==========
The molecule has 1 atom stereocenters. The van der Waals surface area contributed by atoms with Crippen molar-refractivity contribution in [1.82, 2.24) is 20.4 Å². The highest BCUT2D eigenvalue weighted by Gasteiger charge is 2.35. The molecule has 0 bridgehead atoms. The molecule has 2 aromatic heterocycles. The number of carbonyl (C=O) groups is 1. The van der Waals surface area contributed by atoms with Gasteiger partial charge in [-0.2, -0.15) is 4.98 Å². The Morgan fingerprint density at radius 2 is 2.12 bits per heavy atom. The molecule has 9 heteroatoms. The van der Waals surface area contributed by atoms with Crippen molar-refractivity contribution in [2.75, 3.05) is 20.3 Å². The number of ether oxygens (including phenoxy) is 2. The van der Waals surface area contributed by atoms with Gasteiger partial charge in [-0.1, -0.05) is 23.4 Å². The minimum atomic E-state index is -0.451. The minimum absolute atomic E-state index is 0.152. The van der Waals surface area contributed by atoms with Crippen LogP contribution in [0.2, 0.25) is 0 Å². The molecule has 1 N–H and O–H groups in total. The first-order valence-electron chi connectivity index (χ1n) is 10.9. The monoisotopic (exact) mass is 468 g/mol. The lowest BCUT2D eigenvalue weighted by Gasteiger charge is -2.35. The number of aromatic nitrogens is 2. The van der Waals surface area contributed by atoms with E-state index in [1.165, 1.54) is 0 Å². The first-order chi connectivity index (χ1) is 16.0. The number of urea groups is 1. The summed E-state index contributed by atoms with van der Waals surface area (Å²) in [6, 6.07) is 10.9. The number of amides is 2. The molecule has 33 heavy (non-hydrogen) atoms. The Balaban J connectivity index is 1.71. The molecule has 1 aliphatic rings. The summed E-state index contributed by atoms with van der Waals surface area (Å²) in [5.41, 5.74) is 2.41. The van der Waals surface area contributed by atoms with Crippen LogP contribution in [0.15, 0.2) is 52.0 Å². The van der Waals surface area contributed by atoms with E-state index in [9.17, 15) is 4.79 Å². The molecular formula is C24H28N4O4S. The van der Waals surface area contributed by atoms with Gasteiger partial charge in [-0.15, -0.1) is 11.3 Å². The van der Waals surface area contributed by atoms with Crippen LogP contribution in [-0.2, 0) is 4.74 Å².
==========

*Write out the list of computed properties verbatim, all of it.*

The molecule has 1 atom stereocenters. The van der Waals surface area contributed by atoms with Crippen molar-refractivity contribution in [1.82, 2.24) is 20.4 Å². The highest BCUT2D eigenvalue weighted by Gasteiger charge is 2.35. The molecule has 0 bridgehead atoms. The molecule has 2 aromatic heterocycles. The number of carbonyl (C=O) groups is 1. The van der Waals surface area contributed by atoms with Gasteiger partial charge in [-0.2, -0.15) is 4.98 Å². The Morgan fingerprint density at radius 2 is 2.12 bits per heavy atom. The molecule has 9 heteroatoms. The van der Waals surface area contributed by atoms with Crippen molar-refractivity contribution in [2.75, 3.05) is 20.3 Å². The number of ether oxygens (including phenoxy) is 2. The van der Waals surface area contributed by atoms with Gasteiger partial charge in [-0.1, -0.05) is 23.4 Å². The minimum atomic E-state index is -0.451. The minimum absolute atomic E-state index is 0.152. The van der Waals surface area contributed by atoms with Crippen LogP contribution in [0.2, 0.25) is 0 Å². The molecule has 1 N–H and O–H groups in total. The first-order valence-electron chi connectivity index (χ1n) is 10.9. The monoisotopic (exact) mass is 468 g/mol. The lowest BCUT2D eigenvalue weighted by Gasteiger charge is -2.35. The number of aromatic nitrogens is 2. The van der Waals surface area contributed by atoms with E-state index in [1.165, 1.54) is 0 Å². The first-order chi connectivity index (χ1) is 16.0. The number of urea groups is 1. The summed E-state index contributed by atoms with van der Waals surface area (Å²) in [6, 6.07) is 10.9. The number of amides is 2. The molecule has 33 heavy (non-hydrogen) atoms. The Balaban J connectivity index is 1.71. The molecule has 1 aliphatic rings. The summed E-state index contributed by atoms with van der Waals surface area (Å²) in [5.41, 5.74) is 2.41. The van der Waals surface area contributed by atoms with Crippen LogP contribution in [0.15, 0.2) is 52.0 Å². The van der Waals surface area contributed by atoms with E-state index in [9.17, 15) is 4.79 Å². The molecular formula is C24H28N4O4S. The van der Waals surface area contributed by atoms with Gasteiger partial charge in [-0.15, -0.1) is 11.3 Å². The van der Waals surface area contributed by atoms with Crippen LogP contribution in [-0.2, 0) is 4.74 Å².